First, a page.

2007 Cadillac Escalade by TCC Team
Bigger, better and blingier.
Delphi Deadline Draws Near by Joseph Szczesny
Will March 30 bring strikes or settlements?
Sweeping Buyout Planned at GM by Joseph
UAW agrees to cuts at company, Delphi.
Final sales figures for March aren’t due until next week, but General Motors is launching a pre-emptive strike this week in an effort to put a forward spin on a story — the success of its new products — that it believes has been overlooked in the seeming endless waves of grim news about finances and downsizing.
GM has scheduled a full-scale
briefing this week to tell its side of the story ahead of the sales
numbers. Those numbers are, according to an interim report on March sales
activity put together by J.D. Power and Associates, rather humdrum. GM’s PR
offensive will argue that the new pricing strategy is working.
Steve Harris, GM vice president of communications, said GM believes some of the very positive aspects of the GM turnaround story have been overlooked in recent weeks as news organizations focused on the negative reports that swirled around the company.
rumors of a new round of deep cuts in GM’s salaried ranks continue to percolate
The reports of new, deep cuts in
the company’s engineering ranks were circulating Friday as GM’s Human Resources
personnel tacked up signs on conference room doors at key GM engineering centers
Cuts in the making
At the same time, GM’s labor
relations staff is scrambling to start making buyout offers to GM’s 113,000
blue-collar workers as soon as this week under the terms of the special
agreement negotiated with the United Auto Workers. No one knows for sure
how many of GM’s workers will actually accept the buyout. Many of the company’s
workers are clearly demoralized by the constant pressure for cuts and would like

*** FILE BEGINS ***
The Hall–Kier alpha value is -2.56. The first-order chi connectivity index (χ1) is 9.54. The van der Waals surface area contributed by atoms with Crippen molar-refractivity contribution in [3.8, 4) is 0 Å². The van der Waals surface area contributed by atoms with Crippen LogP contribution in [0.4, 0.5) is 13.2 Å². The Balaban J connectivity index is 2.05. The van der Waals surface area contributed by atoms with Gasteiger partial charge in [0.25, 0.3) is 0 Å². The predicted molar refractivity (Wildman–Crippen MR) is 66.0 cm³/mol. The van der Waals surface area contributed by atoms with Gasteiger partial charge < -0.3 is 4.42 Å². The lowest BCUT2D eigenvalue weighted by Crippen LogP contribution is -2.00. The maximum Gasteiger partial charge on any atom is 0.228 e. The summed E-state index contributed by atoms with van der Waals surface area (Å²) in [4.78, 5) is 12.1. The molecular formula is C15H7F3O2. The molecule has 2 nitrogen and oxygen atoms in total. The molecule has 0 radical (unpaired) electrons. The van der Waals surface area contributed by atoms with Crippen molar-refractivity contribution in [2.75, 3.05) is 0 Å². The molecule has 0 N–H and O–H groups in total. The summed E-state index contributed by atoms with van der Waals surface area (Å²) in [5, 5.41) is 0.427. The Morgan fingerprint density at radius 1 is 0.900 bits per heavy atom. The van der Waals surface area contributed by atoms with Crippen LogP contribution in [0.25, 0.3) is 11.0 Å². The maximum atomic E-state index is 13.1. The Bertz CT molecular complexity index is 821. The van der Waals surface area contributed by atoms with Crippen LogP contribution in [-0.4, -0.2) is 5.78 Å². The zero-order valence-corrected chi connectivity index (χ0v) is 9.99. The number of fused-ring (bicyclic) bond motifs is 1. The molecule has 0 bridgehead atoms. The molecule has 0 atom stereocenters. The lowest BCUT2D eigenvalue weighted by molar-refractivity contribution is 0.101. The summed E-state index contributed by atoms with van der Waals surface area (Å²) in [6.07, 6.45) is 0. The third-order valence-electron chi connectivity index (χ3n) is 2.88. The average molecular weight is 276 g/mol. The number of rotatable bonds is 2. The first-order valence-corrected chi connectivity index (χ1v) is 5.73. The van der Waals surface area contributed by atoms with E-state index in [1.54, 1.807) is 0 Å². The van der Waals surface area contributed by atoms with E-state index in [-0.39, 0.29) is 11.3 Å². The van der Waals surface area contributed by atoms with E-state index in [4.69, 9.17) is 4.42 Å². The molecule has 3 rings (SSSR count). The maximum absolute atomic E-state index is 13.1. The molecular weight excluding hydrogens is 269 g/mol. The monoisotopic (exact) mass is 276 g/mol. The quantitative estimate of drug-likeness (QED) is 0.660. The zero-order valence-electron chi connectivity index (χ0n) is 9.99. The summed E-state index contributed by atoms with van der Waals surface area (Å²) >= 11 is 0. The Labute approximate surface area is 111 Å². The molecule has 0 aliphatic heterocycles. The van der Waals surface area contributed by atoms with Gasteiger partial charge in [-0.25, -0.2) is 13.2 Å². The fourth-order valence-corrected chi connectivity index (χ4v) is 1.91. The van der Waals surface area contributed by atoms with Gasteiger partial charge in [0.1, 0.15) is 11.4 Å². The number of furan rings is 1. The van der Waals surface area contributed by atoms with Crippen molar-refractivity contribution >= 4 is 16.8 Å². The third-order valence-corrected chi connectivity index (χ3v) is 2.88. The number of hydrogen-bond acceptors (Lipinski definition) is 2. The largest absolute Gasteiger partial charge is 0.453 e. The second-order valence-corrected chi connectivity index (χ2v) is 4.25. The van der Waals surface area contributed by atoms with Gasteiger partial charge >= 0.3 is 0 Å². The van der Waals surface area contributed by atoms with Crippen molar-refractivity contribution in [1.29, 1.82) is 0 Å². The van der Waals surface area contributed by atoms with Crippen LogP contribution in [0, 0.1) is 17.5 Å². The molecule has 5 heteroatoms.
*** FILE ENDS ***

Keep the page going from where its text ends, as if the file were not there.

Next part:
to leave but at the same time many workers are fearful that the promises from
the GM and the UAW, particularly on healthcare benefits, will prove empty in the
years to come, workers said last week.
The buyouts, however, are only one
part of GM’s ongoing restructuring. GM is still struggling with the sale of its
stake in GMAC, which company officials insist is still on the agenda. However,
last week’s sale of GMAC’s commercial mortgage business was instructive.
The deal was first announced in August 2005 but it took more than seven months
to put together and GM wound up giving away an even bigger stake to the
buyers, who also slapped a new name on the company that doesn’t even offer
a hint that it was once connected to the automaker.
The deal for GMAC as a whole is even more complicated because it is more acute. The downgrades last spring that reduced GM’s credit rating to junk have put enormous pressure on GMAC and it could certainly use the credit-rating upgrade promised by a deal with outside investors. However, issues from the name of the reorganized company to GM’s continuing role in policy-making and liabilities should GM go bankrupt all have to be resolved.
In addition, GM’s residential
mortgage business, ResCap, has been hit by accounting snafus that forced GM
to delay the filing of its 10K annual report with the Securities Exchange
Given the schedule used for the
commercial mortgage spinoff, it seems likely the sale of GMAC might not be
completed until some time next summer if it all.
The delays in the GMAC spin-offs
raise new issues about the speed of GM’s transformation. Wagoner’s critics
maintain he has not gone fast enough or far enough in shaking up the
company. Thus, the speculation that Wagoner could be forced out has
intensified in recent weeks, particularly now that Jerry York, Kirk Kerkorian’s
man, is now on the GM board.
Replacing Wagoner, however, is not
simple. In many ways it would be very similar to changing administrations in
GM’s Harris adds that those criticizing Wagoner haven’t bothered to look at the larger picture. “They’re not looking at all the things we’ve done,” Harris said, noting the agreement with the UAW on healthcare, the development of the restructuring plan and the sale of stakes in Suzuki and Fuji Heavy/Subaru as emblematic of GM’s aggressive efforts to fix itself sooner rather than later.